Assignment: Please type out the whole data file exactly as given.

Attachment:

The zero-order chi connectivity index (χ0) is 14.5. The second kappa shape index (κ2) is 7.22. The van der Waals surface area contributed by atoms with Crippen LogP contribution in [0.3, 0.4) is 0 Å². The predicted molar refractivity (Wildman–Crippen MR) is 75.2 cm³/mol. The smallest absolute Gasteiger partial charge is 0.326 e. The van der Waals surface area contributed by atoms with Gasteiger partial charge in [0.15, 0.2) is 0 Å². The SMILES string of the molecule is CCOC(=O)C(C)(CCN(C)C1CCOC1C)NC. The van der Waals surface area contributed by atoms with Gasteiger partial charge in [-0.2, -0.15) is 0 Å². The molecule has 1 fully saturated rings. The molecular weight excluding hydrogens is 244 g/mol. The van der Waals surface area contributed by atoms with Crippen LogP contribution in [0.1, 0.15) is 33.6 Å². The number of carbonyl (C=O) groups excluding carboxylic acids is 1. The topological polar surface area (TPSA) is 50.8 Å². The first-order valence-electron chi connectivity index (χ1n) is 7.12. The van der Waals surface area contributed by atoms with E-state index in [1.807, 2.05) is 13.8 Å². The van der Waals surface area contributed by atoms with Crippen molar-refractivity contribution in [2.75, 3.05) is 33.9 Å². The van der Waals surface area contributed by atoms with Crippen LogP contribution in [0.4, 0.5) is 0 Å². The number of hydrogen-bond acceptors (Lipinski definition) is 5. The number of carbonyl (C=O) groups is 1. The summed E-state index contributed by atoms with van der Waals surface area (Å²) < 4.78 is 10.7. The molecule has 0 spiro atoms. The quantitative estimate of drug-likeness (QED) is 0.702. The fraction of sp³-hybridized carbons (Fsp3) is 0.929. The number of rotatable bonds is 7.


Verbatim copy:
The zero-order chi connectivity index (χ0) is 14.5. The second kappa shape index (κ2) is 7.22. The van der Waals surface area contributed by atoms with Crippen LogP contribution in [0.3, 0.4) is 0 Å². The predicted molar refractivity (Wildman–Crippen MR) is 75.2 cm³/mol. The smallest absolute Gasteiger partial charge is 0.326 e. The van der Waals surface area contributed by atoms with Gasteiger partial charge in [0.15, 0.2) is 0 Å². The SMILES string of the molecule is CCOC(=O)C(C)(CCN(C)C1CCOC1C)NC. The van der Waals surface area contributed by atoms with Gasteiger partial charge in [-0.2, -0.15) is 0 Å². The molecule has 1 fully saturated rings. The molecular weight excluding hydrogens is 244 g/mol. The van der Waals surface area contributed by atoms with Crippen LogP contribution in [0.1, 0.15) is 33.6 Å². The number of carbonyl (C=O) groups excluding carboxylic acids is 1. The topological polar surface area (TPSA) is 50.8 Å². The first-order valence-electron chi connectivity index (χ1n) is 7.12. The van der Waals surface area contributed by atoms with E-state index in [1.807, 2.05) is 13.8 Å². The van der Waals surface area contributed by atoms with Crippen molar-refractivity contribution in [2.75, 3.05) is 33.9 Å². The van der Waals surface area contributed by atoms with Crippen LogP contribution in [0.4, 0.5) is 0 Å². The number of hydrogen-bond acceptors (Lipinski definition) is 5. The number of carbonyl (C=O) groups is 1. The summed E-state index contributed by atoms with van der Waals surface area (Å²) < 4.78 is 10.7. The molecule has 0 spiro atoms. The quantitative estimate of drug-likeness (QED) is 0.702. The fraction of sp³-hybridized carbons (Fsp3) is 0.929. The number of rotatable bonds is 7.